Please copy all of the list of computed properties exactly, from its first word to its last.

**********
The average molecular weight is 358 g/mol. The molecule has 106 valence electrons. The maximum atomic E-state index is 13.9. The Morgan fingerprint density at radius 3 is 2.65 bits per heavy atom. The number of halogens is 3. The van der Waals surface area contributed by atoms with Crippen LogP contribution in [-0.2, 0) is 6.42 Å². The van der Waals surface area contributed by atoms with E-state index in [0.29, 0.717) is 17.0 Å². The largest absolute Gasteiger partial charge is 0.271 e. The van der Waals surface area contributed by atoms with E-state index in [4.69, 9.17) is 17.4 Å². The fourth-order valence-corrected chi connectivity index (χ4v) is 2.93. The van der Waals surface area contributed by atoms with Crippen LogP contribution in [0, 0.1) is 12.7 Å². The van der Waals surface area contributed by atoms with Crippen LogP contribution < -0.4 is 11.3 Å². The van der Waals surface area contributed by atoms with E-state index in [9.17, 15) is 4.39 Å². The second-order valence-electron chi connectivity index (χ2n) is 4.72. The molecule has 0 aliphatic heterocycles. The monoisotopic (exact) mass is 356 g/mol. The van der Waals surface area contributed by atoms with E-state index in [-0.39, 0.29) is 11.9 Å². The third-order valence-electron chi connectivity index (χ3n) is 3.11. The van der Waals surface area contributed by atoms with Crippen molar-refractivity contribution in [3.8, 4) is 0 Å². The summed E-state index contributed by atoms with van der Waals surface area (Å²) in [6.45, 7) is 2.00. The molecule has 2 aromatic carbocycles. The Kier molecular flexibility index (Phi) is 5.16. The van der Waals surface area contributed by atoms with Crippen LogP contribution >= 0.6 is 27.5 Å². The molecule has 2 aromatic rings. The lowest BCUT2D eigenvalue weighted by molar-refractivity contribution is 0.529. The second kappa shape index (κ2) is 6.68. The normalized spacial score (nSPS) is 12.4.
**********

The average molecular weight is 358 g/mol. The molecule has 106 valence electrons. The maximum atomic E-state index is 13.9. The Morgan fingerprint density at radius 3 is 2.65 bits per heavy atom. The number of halogens is 3. The van der Waals surface area contributed by atoms with Crippen LogP contribution in [-0.2, 0) is 6.42 Å². The van der Waals surface area contributed by atoms with E-state index in [0.29, 0.717) is 17.0 Å². The largest absolute Gasteiger partial charge is 0.271 e. The van der Waals surface area contributed by atoms with E-state index in [4.69, 9.17) is 17.4 Å². The fourth-order valence-corrected chi connectivity index (χ4v) is 2.93. The van der Waals surface area contributed by atoms with Crippen LogP contribution in [0, 0.1) is 12.7 Å². The van der Waals surface area contributed by atoms with Crippen LogP contribution < -0.4 is 11.3 Å². The van der Waals surface area contributed by atoms with E-state index in [9.17, 15) is 4.39 Å². The second-order valence-electron chi connectivity index (χ2n) is 4.72. The molecule has 0 aliphatic heterocycles. The monoisotopic (exact) mass is 356 g/mol. The van der Waals surface area contributed by atoms with E-state index in [-0.39, 0.29) is 11.9 Å². The third-order valence-electron chi connectivity index (χ3n) is 3.11. The van der Waals surface area contributed by atoms with Crippen molar-refractivity contribution in [3.8, 4) is 0 Å². The summed E-state index contributed by atoms with van der Waals surface area (Å²) in [6.45, 7) is 2.00. The molecule has 2 aromatic carbocycles. The Kier molecular flexibility index (Phi) is 5.16. The van der Waals surface area contributed by atoms with Crippen LogP contribution >= 0.6 is 27.5 Å². The molecule has 2 aromatic rings. The lowest BCUT2D eigenvalue weighted by molar-refractivity contribution is 0.529. The second kappa shape index (κ2) is 6.68. The normalized spacial score (nSPS) is 12.4.